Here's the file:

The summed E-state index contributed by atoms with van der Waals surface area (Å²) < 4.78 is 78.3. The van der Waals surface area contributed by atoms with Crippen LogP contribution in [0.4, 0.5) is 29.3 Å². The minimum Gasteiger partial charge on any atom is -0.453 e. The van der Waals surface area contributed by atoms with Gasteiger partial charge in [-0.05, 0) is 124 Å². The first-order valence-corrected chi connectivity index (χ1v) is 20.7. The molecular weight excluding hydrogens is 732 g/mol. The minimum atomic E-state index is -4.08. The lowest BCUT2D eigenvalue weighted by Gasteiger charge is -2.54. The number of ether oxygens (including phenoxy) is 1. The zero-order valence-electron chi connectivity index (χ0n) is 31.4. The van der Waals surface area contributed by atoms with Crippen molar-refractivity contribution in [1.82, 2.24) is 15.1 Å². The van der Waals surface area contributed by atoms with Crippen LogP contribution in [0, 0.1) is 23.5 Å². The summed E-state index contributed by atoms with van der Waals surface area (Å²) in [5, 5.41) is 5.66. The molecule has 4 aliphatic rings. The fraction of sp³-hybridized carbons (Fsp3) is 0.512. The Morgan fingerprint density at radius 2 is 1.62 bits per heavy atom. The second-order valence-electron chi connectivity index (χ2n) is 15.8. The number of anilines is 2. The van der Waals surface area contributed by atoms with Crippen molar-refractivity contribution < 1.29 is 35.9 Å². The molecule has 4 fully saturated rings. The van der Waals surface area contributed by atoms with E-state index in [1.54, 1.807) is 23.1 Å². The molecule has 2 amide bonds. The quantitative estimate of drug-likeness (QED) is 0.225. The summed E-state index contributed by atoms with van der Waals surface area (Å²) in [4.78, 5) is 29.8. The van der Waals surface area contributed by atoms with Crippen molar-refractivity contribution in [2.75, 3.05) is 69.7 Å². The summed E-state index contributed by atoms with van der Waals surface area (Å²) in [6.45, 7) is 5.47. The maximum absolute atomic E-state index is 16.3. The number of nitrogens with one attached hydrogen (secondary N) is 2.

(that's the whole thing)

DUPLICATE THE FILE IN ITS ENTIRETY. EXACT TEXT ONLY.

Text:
The summed E-state index contributed by atoms with van der Waals surface area (Å²) < 4.78 is 78.3. The van der Waals surface area contributed by atoms with Crippen LogP contribution in [0.4, 0.5) is 29.3 Å². The minimum Gasteiger partial charge on any atom is -0.453 e. The van der Waals surface area contributed by atoms with Gasteiger partial charge in [-0.05, 0) is 124 Å². The first-order valence-corrected chi connectivity index (χ1v) is 20.7. The molecular weight excluding hydrogens is 732 g/mol. The minimum atomic E-state index is -4.08. The lowest BCUT2D eigenvalue weighted by Gasteiger charge is -2.54. The number of ether oxygens (including phenoxy) is 1. The zero-order valence-electron chi connectivity index (χ0n) is 31.4. The van der Waals surface area contributed by atoms with Crippen molar-refractivity contribution in [1.82, 2.24) is 15.1 Å². The van der Waals surface area contributed by atoms with Crippen LogP contribution in [0, 0.1) is 23.5 Å². The summed E-state index contributed by atoms with van der Waals surface area (Å²) in [5, 5.41) is 5.66. The molecule has 4 aliphatic rings. The fraction of sp³-hybridized carbons (Fsp3) is 0.512. The Morgan fingerprint density at radius 2 is 1.62 bits per heavy atom. The second-order valence-electron chi connectivity index (χ2n) is 15.8. The number of anilines is 2. The van der Waals surface area contributed by atoms with Crippen molar-refractivity contribution < 1.29 is 35.9 Å². The molecule has 4 fully saturated rings. The van der Waals surface area contributed by atoms with E-state index in [1.54, 1.807) is 23.1 Å². The molecule has 2 amide bonds. The quantitative estimate of drug-likeness (QED) is 0.225. The summed E-state index contributed by atoms with van der Waals surface area (Å²) in [4.78, 5) is 29.8. The van der Waals surface area contributed by atoms with Crippen molar-refractivity contribution in [2.75, 3.05) is 69.7 Å². The summed E-state index contributed by atoms with van der Waals surface area (Å²) in [6.45, 7) is 5.47. The maximum absolute atomic E-state index is 16.3. The number of nitrogens with one attached hydrogen (secondary N) is 2.